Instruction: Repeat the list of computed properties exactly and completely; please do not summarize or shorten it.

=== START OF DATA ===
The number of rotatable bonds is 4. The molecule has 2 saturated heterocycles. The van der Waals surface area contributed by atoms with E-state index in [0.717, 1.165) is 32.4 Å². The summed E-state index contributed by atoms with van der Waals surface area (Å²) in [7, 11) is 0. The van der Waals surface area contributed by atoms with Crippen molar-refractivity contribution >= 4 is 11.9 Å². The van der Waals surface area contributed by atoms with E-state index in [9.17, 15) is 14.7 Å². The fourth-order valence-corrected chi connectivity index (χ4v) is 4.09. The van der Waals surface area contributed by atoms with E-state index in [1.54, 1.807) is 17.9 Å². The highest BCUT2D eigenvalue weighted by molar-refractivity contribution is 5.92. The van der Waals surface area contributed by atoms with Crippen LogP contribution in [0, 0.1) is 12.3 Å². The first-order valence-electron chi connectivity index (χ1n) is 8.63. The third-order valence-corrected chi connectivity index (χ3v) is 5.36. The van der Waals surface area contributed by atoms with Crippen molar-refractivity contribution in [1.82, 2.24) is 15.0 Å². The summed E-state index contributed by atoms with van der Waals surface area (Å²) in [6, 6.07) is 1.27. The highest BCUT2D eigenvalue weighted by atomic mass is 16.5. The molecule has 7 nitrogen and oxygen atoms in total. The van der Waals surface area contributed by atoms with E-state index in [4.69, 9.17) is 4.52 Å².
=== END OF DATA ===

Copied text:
The number of rotatable bonds is 4. The molecule has 2 saturated heterocycles. The van der Waals surface area contributed by atoms with E-state index in [0.717, 1.165) is 32.4 Å². The summed E-state index contributed by atoms with van der Waals surface area (Å²) in [7, 11) is 0. The van der Waals surface area contributed by atoms with Crippen molar-refractivity contribution >= 4 is 11.9 Å². The van der Waals surface area contributed by atoms with E-state index in [9.17, 15) is 14.7 Å². The fourth-order valence-corrected chi connectivity index (χ4v) is 4.09. The van der Waals surface area contributed by atoms with E-state index in [1.54, 1.807) is 17.9 Å². The highest BCUT2D eigenvalue weighted by molar-refractivity contribution is 5.92. The van der Waals surface area contributed by atoms with Crippen LogP contribution in [0, 0.1) is 12.3 Å². The first-order valence-electron chi connectivity index (χ1n) is 8.63. The third-order valence-corrected chi connectivity index (χ3v) is 5.36. The van der Waals surface area contributed by atoms with Crippen molar-refractivity contribution in [1.82, 2.24) is 15.0 Å². The summed E-state index contributed by atoms with van der Waals surface area (Å²) in [6, 6.07) is 1.27. The highest BCUT2D eigenvalue weighted by atomic mass is 16.5. The molecule has 7 nitrogen and oxygen atoms in total. The van der Waals surface area contributed by atoms with E-state index in [4.69, 9.17) is 4.52 Å².